Hiding food insecurity

By Jane Bokun and the Foodbank of Northwest Indiana

When I met Julie Anderson, who is currently the SNAP Support Specialist for the Food Bank and will soon head up its new Order Ahead Program, I could never have known that she once suffered from hunger pangs. She never told anyone, and she never asked for help. I can relate to that. I also have gone through times when I couldn’t access a sandwich to save my life and never asked for help. I love the fact that Anderson is candid about her situation. Her life is like so many others.

At age 29, Anderson married and began a family. After 16 years, the marriage broke down. She became a single mom of four. “I was at rock bottom, having to find a way to support my family completely alone,” Anderson says. “Through a federal program I qualified to enroll in a job training program. One of my first opportunities was with the Food Bank of Northwest Indiana. I felt very beat down and honestly exhausted, but I needed a job, The Food Bank took a chance on me.”

At the time, Julie didn’t admit to herself that she was food insecure. “Here I was, working around food all day, while being extremely hungry myself.” One day, a fellow employee asked Julie if she’d like to share her lunch. “It was such a kind gesture,” she says. “I realized people at the Food Bank practice what they preach.”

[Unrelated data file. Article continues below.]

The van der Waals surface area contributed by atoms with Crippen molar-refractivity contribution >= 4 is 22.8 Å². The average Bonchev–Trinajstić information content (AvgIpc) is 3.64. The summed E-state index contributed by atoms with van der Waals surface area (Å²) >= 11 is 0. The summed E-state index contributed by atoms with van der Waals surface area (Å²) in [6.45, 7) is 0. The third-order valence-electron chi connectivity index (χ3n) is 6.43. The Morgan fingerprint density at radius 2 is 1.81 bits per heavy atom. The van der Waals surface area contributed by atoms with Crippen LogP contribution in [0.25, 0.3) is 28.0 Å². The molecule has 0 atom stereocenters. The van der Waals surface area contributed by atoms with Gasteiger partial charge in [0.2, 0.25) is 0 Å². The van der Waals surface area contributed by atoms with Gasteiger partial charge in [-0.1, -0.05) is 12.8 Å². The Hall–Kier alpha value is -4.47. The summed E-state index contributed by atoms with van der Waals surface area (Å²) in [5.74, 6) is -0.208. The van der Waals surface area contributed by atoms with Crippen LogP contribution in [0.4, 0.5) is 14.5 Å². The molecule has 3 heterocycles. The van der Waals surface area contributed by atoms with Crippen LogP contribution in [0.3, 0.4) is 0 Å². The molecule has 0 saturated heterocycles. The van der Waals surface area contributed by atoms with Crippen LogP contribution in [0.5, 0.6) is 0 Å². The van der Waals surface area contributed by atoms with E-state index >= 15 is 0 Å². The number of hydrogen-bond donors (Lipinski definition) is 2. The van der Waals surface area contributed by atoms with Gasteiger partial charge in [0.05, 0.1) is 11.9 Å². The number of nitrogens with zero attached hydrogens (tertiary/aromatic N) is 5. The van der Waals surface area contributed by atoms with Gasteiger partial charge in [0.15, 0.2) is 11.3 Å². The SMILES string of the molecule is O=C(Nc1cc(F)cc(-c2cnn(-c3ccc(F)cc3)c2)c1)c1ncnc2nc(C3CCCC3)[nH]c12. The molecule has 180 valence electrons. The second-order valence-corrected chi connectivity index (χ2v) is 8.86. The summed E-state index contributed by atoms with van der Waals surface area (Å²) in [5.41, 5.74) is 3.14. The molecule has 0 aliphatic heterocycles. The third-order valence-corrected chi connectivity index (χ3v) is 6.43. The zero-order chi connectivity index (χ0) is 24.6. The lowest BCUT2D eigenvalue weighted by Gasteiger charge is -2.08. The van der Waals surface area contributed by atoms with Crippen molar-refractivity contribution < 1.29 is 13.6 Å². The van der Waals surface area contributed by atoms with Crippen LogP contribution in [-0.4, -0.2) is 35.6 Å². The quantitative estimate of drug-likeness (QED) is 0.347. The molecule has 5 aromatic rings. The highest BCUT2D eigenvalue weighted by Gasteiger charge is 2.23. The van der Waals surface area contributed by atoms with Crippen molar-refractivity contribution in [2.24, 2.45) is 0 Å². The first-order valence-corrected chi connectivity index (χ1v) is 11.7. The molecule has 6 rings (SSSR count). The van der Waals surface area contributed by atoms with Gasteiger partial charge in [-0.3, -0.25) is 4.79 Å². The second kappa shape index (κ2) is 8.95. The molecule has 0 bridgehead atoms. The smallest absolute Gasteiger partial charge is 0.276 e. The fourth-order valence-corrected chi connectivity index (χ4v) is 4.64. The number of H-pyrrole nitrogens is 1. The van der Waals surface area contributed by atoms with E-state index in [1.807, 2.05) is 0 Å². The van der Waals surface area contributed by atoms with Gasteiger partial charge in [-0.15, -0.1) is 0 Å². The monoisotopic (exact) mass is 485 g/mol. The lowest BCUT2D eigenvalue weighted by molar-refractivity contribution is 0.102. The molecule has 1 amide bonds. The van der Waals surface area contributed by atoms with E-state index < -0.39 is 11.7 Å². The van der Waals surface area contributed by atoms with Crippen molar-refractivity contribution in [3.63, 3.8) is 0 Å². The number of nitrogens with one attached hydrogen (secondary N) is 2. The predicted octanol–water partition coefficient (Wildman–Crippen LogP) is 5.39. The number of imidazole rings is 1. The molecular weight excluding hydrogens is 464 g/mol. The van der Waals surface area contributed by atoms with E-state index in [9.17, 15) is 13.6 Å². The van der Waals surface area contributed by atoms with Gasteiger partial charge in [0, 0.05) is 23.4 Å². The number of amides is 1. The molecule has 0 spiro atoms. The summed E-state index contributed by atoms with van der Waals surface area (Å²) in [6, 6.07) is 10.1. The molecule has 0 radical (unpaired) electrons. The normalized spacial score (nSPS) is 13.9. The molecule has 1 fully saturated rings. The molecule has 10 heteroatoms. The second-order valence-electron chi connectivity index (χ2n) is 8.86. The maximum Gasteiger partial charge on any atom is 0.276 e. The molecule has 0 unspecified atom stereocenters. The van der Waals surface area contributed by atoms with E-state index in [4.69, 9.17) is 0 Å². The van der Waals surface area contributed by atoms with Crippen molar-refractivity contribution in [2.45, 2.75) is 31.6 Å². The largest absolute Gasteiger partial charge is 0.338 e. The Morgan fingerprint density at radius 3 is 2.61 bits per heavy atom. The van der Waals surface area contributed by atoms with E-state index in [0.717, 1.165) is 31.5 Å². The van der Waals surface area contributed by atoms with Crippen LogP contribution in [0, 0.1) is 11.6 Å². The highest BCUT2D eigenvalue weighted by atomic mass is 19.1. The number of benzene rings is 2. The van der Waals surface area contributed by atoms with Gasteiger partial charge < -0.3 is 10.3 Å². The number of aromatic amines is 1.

What does the face of hunger look like? Just a short time ago, it looked like me. Anderson is far from the only person who is going hungry because of temporary lack of funds. Many times, food insecure seniors can have health problems including depression, high blood pressure and congestive heart failure because they’re hungry and embarrassed to speak up. The statistics are maddening. They include 5.2 million seniors aged 60-plus who faced hunger in 2020. That’s a lot, but the problem is apparent. We all must speak up when we’re down.

My husband and I both have college degrees. We were in trouble many times and could have used a hand. If you’re afraid to speak up and are in need of food, contact the NWI Food Bank at (219) 980-1777. There are so many programs and volunteer opportunities in this, and all food banks across the country, you’ll be glad you did.